JOY

Season’s Greetings to Everyone

Our rollercoaster of a year is ending with a smooth coast. A solstice card I received said “Amidst the darkest days, new light appears on the horizon.” After looking back over my posts of the past year, I see that all sorts of great and wonderful events took place. But for me, 2018 is the year that my dog died, I had a stroke, and then cancer. Dark days, indeed. If you are interested in those things, you can look at the months of February, April, August, and October.

But if that is old news to you, let’s press on with the good things that have happened in the last month:

So above are examples of a very, merry Christmas with family and friends. And that wasn’t all that happened this month. We finally got our new oven!

Roger installing the new oven

Also, December in the San Juans can be very beautiful.

So here’s to the new light of 2019 that beckons with promises of more time with friends and family and road trips and perhaps a new beloved pet. A 2019 that is cancer free, healthy, productive (new bathroom on the cottage?) and much to be thankful for.

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Restful November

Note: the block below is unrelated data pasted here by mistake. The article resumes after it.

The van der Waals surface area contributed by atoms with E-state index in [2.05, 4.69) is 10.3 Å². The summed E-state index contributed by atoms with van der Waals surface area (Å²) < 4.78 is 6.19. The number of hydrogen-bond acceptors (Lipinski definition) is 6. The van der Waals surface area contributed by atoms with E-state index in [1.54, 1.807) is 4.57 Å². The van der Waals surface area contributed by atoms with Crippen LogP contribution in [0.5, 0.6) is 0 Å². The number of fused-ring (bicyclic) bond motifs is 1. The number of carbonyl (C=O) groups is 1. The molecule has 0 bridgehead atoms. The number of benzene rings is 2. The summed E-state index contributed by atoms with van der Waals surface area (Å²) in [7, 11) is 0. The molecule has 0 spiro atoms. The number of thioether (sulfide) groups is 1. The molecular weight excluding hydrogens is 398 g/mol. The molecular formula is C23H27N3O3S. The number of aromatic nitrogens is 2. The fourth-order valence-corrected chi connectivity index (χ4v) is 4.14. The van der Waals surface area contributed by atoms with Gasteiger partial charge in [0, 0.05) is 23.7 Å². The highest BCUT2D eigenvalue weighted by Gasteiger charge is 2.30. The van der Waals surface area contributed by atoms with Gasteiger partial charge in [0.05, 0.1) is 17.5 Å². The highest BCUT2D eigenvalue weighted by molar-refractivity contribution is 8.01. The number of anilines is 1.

Restful November

This posting is delayed in part due to our being without the Internet for most of this week.  We now have a working (!) outside antenna on the roof for our router and are back in business.  Roger just about broke his crown getting down from the roof where he placed it but that’s another story.

That’s not the only SNAFU this month.  Our oven broke.  More specifically, our oven door broke off.  Right before Thanksgiving.  With a turkey already ordered from the Co-op.  And since we didn’t pick it up right away, it came defrosted.  Roger managed to cook a 20 lb. turkey on the propane grill.  But we had already been invited to my sister’s so now we have a freezer full of turkey.

But I digress.  I should start at the beginning of the month.   Just before my last treatment I went to a retreat for San Juan County Textile Guild in Bellingham.  I had a very nice time and took a couple great workshops:  origami lights on a branch and bio-dyeing scarves.  Here is the light branch .

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I stayed with a friend on the mainland who took me to my last treatment and then to lunch at the Farmhouse Restaurant.  Now I’m done and recovering.  (applause)

Since then I’ve been trying to make up for a lost month but am hampered by being very tired.  The third week after my treatment seemed to be the worst for me.  Roger and I had gone to Seattle for a whirlwind weekend and were followed back to the island by Bjorn and family for a fun couple days followed immediately by Thanksgiving.  This was the week I needed several naps a day.

Roger’s birthday celebration was low-key.  Dinner out with friends.  Should be a poem in there somewhere:  Roger and Anita  went to Mi Casita  turning 63  gotta be low-key  (something like that)

Audrey helping pick medlar

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Corbin